Where Have Home Values Recovered Most Since the Crash?

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When the U.S. housing economy collapsed a decade ago, it lost $9 trillion in property values. As of this week, the market has gained it back. Just not evenly.

That’s the word from Zillow, which announced that while the U.S. economy has fully recovered, the current picture of the housing market shows clear haves and have-nots. Zillow said the uneven nature of the crisis and subsequent recovery “has left many housing markets trailing behind, while others surge.” That dynamic is illustrated best when comparing the West to the industrial Midwest.

In pure dollars, market values along the Pacific coast make up the five metros with the best market value gains. San Jose dwarfs even its neighbor, San Francisco, having seen a market gain of $615,100 since the crash. San Francisco has seen growth of $435,700. Los Angeles, San Diego, and Seattle each saw gains above $200,000.

In contrast, markets close to the Mississippi have gained values, but much smaller ones. Indianapolis has had the lowest market value gains since the crash, with the market there growing just under $20,000. St. Louis, Cleveland, Pittsburgh, and Cincinnati, the remainder of the five lowest-growth metros, each gained between $20,000 and $30,000 in value.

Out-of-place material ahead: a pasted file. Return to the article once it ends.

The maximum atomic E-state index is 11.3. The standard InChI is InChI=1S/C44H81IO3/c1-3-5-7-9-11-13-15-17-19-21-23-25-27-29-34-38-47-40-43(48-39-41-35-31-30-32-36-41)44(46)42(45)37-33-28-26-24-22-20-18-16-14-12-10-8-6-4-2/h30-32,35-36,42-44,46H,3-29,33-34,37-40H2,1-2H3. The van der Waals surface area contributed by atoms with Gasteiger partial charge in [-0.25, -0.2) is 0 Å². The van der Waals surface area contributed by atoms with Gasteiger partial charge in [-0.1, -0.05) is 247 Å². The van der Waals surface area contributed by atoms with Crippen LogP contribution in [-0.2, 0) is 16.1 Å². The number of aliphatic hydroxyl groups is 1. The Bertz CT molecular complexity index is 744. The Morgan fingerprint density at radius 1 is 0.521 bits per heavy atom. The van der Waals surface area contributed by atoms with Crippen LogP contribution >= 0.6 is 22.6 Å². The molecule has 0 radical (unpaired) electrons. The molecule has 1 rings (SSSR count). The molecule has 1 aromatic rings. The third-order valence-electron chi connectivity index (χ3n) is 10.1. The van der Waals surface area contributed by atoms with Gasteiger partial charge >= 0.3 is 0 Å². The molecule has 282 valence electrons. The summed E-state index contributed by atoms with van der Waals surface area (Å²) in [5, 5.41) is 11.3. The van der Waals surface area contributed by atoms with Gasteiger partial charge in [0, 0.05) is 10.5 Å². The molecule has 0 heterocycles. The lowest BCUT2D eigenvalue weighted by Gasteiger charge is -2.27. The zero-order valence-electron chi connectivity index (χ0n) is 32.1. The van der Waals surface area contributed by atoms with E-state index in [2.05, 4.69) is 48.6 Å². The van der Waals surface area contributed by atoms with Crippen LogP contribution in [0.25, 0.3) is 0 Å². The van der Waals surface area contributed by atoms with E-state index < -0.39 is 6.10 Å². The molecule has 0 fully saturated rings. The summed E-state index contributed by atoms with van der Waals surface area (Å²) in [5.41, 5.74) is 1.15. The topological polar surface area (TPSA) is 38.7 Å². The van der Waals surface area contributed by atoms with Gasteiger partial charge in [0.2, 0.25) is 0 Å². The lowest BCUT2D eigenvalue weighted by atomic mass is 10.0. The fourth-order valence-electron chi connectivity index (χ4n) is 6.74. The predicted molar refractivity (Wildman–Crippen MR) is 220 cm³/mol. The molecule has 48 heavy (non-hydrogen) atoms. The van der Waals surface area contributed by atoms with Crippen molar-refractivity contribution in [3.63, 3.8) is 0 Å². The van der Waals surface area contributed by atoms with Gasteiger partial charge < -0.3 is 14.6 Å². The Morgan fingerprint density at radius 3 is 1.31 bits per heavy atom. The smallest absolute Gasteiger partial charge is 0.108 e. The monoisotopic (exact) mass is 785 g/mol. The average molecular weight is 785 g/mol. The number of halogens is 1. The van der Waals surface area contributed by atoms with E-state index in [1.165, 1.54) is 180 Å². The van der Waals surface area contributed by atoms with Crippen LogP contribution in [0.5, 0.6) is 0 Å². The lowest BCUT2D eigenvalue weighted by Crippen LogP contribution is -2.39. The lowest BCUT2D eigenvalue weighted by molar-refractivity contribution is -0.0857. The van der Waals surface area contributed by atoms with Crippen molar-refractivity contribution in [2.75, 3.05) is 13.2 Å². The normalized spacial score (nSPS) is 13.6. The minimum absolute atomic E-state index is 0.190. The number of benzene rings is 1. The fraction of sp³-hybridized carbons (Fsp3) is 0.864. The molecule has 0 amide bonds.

Growth in most markets has offset the fact that Las Vegas, one of the hardest-hit areas during the Recession, has yet to gain back all its lost value. According to Zillow, Las Vegas home values remain 19 percent below the peak reached during the bubble.

"A decade after the financial crisis, the scars of the housing bust are still with us," said Zillow Senior Economist Aaron Terrazas. "The gap between the metros with the strongest and weakest housing market recoveries is as wide as it has ever been. The California Bay Area's housing recovery stands out when compared to other markets that saw similar home value appreciation because it has more than regained all of its lost value. Strong, high-paying job markets and persistently limited inventory sent prices skyrocketing, leading to the Bay Area having the most valuable housing markets in the country."

Overall, more than half of the nation's largest housing markets have regained all of the value lost during the recession, Zillow reported. The typical U.S. home is now worth $55,200 more than it was at the bottom of the housing bust. The U.S. market overall has grown 36.5 percent in value.

Nationally, home values hit their lowest point in December 2012. Individual markets bottomed out between July 2011 and December 2012.

Is there another housing bubble in our future? Read what some of the industry’s best and brightest have to say in the December issue of DS News.

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